Paying it forward

As pioneering chief resident in anesthesiology at Cedars-Sinai, alum Adam Milam is working to increase diversity in the medical field

When Adam J. Milam took the reins as the first African-American chief resident in anesthesiology at Los Angeles' Cedars-Sinai Medical Center this year, he considered it an honor and a reflection of the leadership he's already shown. But most meaningful for him is the opportunity the position offers to help others in the field.

"Improving diversity was a big deal for me at Hopkins and in med school, and by serving in a leadership role now, I can help to improve diversity here and in the field," says Milam, who majored in public health studies and history of science, medicine, and technology at Hopkins.

Adam Milam

Already, Milam and a colleague have arranged for the hospital to provide financial support for underrepresented minority medical students doing fourth-year rotations in the department. Eight $2,500 stipends help to offset travel and housing costs in L.A.

Milam is happy to be in a position of passing on to medical students and residents some of the mentorship that he found so beneficial.

That mentoring began back in 2006, when Milam switched his engineering major to public health studies and signed on with Project HEALTH (Helping Empower, Advocate, and Lead Through Health), a volunteer organization that mobilizes college students to help with public health interventions in hospitals and community organizations.

Milam's new major also led him to Debra Furr-Holden, then-director of the Drug Investigations, Violence, and Environmental Studies Laboratory at the Bloomberg School of Public Health. As a research assistant, Milam helped with investigations into the relationship between children's health outcomes and neighborhood characteristics like abandoned houses, drug paraphernalia, and liquor stores. Twelve years later, he still works and publishes with Furr-Holden.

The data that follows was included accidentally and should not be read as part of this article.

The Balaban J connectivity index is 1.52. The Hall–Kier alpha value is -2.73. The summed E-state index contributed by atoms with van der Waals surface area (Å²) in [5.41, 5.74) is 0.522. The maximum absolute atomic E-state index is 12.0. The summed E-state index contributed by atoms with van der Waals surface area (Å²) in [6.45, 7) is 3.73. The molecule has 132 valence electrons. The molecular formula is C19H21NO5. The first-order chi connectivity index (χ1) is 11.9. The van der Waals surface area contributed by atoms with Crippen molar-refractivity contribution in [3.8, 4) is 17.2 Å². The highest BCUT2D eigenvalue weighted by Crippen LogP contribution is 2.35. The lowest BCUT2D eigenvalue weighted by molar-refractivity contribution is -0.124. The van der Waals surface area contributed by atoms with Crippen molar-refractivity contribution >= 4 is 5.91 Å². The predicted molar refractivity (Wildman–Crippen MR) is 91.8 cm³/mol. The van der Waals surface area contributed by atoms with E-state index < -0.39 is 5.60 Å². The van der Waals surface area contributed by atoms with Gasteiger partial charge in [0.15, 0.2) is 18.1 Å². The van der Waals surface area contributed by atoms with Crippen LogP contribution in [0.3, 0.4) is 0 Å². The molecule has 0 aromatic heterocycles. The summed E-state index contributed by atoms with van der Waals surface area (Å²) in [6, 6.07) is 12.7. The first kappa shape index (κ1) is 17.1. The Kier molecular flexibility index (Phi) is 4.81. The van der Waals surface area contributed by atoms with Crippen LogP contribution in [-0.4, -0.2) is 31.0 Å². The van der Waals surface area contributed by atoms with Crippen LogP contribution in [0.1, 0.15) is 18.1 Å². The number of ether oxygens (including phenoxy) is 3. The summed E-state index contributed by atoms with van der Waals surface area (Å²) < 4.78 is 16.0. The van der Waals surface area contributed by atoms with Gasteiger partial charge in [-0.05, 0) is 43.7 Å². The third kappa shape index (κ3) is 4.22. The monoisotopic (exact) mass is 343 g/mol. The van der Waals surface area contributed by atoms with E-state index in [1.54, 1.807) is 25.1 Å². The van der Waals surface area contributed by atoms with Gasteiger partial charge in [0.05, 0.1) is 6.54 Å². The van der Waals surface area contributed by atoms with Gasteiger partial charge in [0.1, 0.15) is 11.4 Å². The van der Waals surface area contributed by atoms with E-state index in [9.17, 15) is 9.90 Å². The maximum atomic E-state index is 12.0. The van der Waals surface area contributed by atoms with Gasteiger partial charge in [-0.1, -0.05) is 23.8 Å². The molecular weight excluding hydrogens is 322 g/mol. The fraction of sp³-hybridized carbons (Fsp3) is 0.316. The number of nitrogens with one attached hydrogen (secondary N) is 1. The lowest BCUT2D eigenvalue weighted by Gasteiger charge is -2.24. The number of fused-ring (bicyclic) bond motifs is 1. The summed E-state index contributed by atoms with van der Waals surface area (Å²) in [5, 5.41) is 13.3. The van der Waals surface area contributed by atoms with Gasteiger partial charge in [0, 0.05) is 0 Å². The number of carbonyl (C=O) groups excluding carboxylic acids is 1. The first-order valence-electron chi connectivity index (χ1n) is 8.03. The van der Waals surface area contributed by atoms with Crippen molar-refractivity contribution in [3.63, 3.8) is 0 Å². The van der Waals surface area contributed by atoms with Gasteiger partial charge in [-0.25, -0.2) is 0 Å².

In 2009, Milam earned a master's degree in mental health from the Bloomberg School along with a certificate in health disparities and health inequities; he added a PhD in mental health in 2012. He earned his MD from Wayne State University School of Medicine in 2016 and will complete his anesthesiology residency in 2020. A one-year fellowship in cardiothoracic anesthesiology will follow at the Cleveland Clinic.

In January 2019, Milam became the first resident to join a Cedars-Sinai spine surgeon on a 10-day mission trip to Mbarara, Uganda, where he watched the anesthesiology resident there doing much of what he does in the U.S., but in a very different setting. "It was mind-blowing for me, the way they can do some of these complex cases with little resources and the outcomes are fine; the patients are fine. It makes you think about resource use here, and the vital role of community support in the recovery process," he says. In Uganda, for example, patients' family members were often the ones making sure they were getting the nutrition and movement needed for healing.

Ultimately, Milam hopes to return to Baltimore and continue his work in both anesthesiology and public health research. As a faculty associate in the Department of Mental Health at the Bloomberg School, he remains involved with interventions to reduce youth violence in Baltimore. Over the years, the research he has collaborated on has yielded presentations at national and international conferences, and more than 50 peer-reviewed articles. "Our goal is safe spaces for children, youth, and families as well as improving the built environment and creating a social environment that nurtures and supports our environment," he says.

This article originally appeared in Arts & Sciences magazine.

Posted in Health

Tagged alumni, diversity, health